They use really bizarre and confusing terminology. As a general rule of thumb, "object's monitor" in Java speak means "object's lock". Every object in Java has, inside it, a lock and one condition variable (wait()/notify()). So what that line means is, before you call wait() or notify() on an object (in you're case the queue object) you much acquire the lock with synchronized(object){} fist. Being "inside" the monitor in Java speak means possessing the lock with synchronized(). The terminology has been adopted from research papers and applied to Java concepts so it is a bit confusing since these words mean something slightly different from what they originally meant.

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OK, thanks for the clarification! Even though it doesn't really help me solve my problem, it at least tells me what my problem is not =) –  Tomas Lycken Jan 10 '12 at 11:01

The code seems to be correct.

Do both threads use the same queue object? You can check this by object id in a debugger.

Does changing notify() to notifyAll() help? There could be another thread that invoked wait() on the queue.

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OK, after some more hours of pointlessly looking around the net I decided to just screw around with the code for a while and see what I could get to. This worked:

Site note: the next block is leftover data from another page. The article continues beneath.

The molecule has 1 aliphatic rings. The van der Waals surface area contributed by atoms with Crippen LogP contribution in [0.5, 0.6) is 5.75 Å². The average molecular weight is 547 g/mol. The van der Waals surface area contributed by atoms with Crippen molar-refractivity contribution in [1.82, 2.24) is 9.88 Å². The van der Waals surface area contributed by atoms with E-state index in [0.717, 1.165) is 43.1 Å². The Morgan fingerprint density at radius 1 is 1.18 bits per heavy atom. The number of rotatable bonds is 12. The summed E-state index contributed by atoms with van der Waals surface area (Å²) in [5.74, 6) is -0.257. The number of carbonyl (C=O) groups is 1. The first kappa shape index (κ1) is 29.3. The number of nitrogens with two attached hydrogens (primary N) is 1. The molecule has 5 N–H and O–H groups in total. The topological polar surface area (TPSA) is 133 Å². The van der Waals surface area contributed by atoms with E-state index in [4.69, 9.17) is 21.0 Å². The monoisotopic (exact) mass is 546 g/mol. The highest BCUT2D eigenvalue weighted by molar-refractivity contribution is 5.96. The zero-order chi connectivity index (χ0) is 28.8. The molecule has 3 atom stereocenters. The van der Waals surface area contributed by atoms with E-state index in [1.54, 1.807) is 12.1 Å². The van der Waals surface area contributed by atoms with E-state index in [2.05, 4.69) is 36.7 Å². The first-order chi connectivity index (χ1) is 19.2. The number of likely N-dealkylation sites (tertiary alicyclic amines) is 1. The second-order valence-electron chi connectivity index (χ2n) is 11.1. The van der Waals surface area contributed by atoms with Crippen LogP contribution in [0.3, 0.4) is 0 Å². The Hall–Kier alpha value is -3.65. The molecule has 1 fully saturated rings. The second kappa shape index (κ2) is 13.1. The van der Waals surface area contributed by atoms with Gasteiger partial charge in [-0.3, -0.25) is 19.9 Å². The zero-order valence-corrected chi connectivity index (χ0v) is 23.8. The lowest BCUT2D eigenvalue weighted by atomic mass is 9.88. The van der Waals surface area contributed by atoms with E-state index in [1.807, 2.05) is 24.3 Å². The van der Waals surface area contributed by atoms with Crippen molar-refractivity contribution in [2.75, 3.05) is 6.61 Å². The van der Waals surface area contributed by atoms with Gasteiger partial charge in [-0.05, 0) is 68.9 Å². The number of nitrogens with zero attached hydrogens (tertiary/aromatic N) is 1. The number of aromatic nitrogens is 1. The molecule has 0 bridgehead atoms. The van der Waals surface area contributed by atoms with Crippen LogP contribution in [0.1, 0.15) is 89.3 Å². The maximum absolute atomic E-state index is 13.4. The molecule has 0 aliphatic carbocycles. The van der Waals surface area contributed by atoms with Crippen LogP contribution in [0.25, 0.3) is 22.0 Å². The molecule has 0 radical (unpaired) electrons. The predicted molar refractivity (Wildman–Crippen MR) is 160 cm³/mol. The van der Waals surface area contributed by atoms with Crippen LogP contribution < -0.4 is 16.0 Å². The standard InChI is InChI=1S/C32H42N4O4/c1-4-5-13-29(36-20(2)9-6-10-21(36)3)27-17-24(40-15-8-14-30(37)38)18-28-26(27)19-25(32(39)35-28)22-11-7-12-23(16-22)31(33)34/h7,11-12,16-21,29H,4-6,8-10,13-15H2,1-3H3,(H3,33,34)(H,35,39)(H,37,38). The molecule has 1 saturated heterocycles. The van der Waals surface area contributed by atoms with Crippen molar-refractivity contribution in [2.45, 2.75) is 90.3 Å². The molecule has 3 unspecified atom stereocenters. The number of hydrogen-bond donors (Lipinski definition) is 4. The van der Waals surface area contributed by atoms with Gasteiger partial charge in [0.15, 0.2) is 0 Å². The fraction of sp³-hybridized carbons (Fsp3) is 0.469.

private static BlockingQueue<String> queue;

private BlockingQueue<String> getQueue() {
    if (queue == null) {
        queue = new LinkedBlockingQueue<String>();
    }
    return queue;
}

As Yanick Rochon pointed out the code could be simplified slightly by using a BlockingQueue instead of an ordinary Queue, but the change that made the difference was that I implemented the Singleton pattern.

As this solves my immediate problem to get the app working, I'll call this the answer. Large amounts of kudos should go to @Fly and others for pointing out that the Queue instances might not be the same - without that I would never have figured this out. However, I'm still very curious on why I have to do it this way, so I will ask a new question about that in a moment.